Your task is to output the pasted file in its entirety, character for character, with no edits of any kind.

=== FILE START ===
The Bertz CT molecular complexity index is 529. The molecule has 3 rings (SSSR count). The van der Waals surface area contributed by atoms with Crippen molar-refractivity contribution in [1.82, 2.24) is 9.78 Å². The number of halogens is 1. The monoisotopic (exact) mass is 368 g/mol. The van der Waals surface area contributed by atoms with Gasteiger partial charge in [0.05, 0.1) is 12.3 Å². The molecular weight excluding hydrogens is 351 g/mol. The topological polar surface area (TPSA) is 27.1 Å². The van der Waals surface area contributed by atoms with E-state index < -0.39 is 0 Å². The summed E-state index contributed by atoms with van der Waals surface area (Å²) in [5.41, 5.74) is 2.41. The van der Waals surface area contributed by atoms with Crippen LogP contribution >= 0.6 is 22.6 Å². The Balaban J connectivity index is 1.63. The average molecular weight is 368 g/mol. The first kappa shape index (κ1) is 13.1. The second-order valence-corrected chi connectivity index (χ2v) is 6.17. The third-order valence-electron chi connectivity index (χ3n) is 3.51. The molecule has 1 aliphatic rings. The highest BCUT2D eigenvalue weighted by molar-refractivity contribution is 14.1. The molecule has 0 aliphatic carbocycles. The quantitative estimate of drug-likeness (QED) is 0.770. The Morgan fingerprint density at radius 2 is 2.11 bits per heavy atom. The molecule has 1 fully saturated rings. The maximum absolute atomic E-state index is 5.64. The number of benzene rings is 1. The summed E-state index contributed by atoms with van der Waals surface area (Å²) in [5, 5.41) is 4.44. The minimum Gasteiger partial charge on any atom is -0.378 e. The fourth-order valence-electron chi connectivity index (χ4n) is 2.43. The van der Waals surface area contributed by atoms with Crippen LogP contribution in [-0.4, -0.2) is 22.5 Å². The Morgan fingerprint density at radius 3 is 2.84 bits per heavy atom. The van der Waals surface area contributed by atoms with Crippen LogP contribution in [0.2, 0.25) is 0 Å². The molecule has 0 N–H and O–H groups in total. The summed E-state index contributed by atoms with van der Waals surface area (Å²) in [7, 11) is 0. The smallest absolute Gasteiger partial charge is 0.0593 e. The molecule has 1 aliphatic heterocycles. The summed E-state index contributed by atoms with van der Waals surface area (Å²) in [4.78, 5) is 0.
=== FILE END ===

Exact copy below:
The Bertz CT molecular complexity index is 529. The molecule has 3 rings (SSSR count). The van der Waals surface area contributed by atoms with Crippen molar-refractivity contribution in [1.82, 2.24) is 9.78 Å². The number of halogens is 1. The monoisotopic (exact) mass is 368 g/mol. The van der Waals surface area contributed by atoms with Gasteiger partial charge in [0.05, 0.1) is 12.3 Å². The molecular weight excluding hydrogens is 351 g/mol. The topological polar surface area (TPSA) is 27.1 Å². The van der Waals surface area contributed by atoms with E-state index < -0.39 is 0 Å². The summed E-state index contributed by atoms with van der Waals surface area (Å²) in [5.41, 5.74) is 2.41. The van der Waals surface area contributed by atoms with Crippen LogP contribution >= 0.6 is 22.6 Å². The Balaban J connectivity index is 1.63. The average molecular weight is 368 g/mol. The first kappa shape index (κ1) is 13.1. The second-order valence-corrected chi connectivity index (χ2v) is 6.17. The third-order valence-electron chi connectivity index (χ3n) is 3.51. The molecule has 1 aliphatic rings. The highest BCUT2D eigenvalue weighted by molar-refractivity contribution is 14.1. The molecule has 0 aliphatic carbocycles. The quantitative estimate of drug-likeness (QED) is 0.770. The Morgan fingerprint density at radius 2 is 2.11 bits per heavy atom. The molecule has 1 fully saturated rings. The maximum absolute atomic E-state index is 5.64. The number of benzene rings is 1. The summed E-state index contributed by atoms with van der Waals surface area (Å²) in [5, 5.41) is 4.44. The minimum Gasteiger partial charge on any atom is -0.378 e. The fourth-order valence-electron chi connectivity index (χ4n) is 2.43. The van der Waals surface area contributed by atoms with Crippen LogP contribution in [-0.4, -0.2) is 22.5 Å². The Morgan fingerprint density at radius 3 is 2.84 bits per heavy atom. The van der Waals surface area contributed by atoms with Crippen LogP contribution in [0.2, 0.25) is 0 Å². The molecule has 0 N–H and O–H groups in total. The summed E-state index contributed by atoms with van der Waals surface area (Å²) in [7, 11) is 0. The smallest absolute Gasteiger partial charge is 0.0593 e. The molecule has 1 aliphatic heterocycles. The summed E-state index contributed by atoms with van der Waals surface area (Å²) in [4.78, 5) is 0.